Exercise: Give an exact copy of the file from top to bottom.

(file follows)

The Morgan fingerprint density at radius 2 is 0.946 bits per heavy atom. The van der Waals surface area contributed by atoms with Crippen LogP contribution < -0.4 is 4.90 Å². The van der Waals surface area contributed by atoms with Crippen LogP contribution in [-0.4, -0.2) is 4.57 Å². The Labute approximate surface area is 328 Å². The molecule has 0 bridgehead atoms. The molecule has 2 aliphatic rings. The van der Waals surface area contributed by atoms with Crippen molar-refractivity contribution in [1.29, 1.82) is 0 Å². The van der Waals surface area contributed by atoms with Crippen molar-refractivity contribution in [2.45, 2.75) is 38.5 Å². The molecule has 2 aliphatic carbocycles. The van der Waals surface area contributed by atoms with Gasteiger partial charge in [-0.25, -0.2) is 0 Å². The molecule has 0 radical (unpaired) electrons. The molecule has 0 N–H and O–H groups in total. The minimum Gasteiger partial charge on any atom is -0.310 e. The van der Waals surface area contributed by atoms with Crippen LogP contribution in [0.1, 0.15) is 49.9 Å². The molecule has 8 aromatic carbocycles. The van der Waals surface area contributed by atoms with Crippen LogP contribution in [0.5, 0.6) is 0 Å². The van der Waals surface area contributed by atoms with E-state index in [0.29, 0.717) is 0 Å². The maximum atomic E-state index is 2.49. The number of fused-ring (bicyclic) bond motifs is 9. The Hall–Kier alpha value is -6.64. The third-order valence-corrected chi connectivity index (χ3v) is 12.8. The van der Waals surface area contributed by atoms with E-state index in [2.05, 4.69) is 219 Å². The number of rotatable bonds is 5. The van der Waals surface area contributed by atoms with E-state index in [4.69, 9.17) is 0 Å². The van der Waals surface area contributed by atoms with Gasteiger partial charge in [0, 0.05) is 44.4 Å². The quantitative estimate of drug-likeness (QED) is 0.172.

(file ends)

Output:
The Morgan fingerprint density at radius 2 is 0.946 bits per heavy atom. The van der Waals surface area contributed by atoms with Crippen LogP contribution < -0.4 is 4.90 Å². The van der Waals surface area contributed by atoms with Crippen LogP contribution in [-0.4, -0.2) is 4.57 Å². The Labute approximate surface area is 328 Å². The molecule has 0 bridgehead atoms. The molecule has 2 aliphatic rings. The van der Waals surface area contributed by atoms with Crippen molar-refractivity contribution in [1.29, 1.82) is 0 Å². The van der Waals surface area contributed by atoms with Crippen molar-refractivity contribution in [2.45, 2.75) is 38.5 Å². The molecule has 2 aliphatic carbocycles. The van der Waals surface area contributed by atoms with Gasteiger partial charge in [-0.25, -0.2) is 0 Å². The molecule has 0 radical (unpaired) electrons. The molecule has 0 N–H and O–H groups in total. The minimum Gasteiger partial charge on any atom is -0.310 e. The van der Waals surface area contributed by atoms with Crippen LogP contribution in [0.1, 0.15) is 49.9 Å². The molecule has 8 aromatic carbocycles. The van der Waals surface area contributed by atoms with Crippen LogP contribution in [0.5, 0.6) is 0 Å². The van der Waals surface area contributed by atoms with E-state index in [0.29, 0.717) is 0 Å². The maximum atomic E-state index is 2.49. The number of fused-ring (bicyclic) bond motifs is 9. The Hall–Kier alpha value is -6.64. The third-order valence-corrected chi connectivity index (χ3v) is 12.8. The van der Waals surface area contributed by atoms with E-state index in [2.05, 4.69) is 219 Å². The number of rotatable bonds is 5. The van der Waals surface area contributed by atoms with E-state index in [4.69, 9.17) is 0 Å². The van der Waals surface area contributed by atoms with Gasteiger partial charge in [0, 0.05) is 44.4 Å². The quantitative estimate of drug-likeness (QED) is 0.172.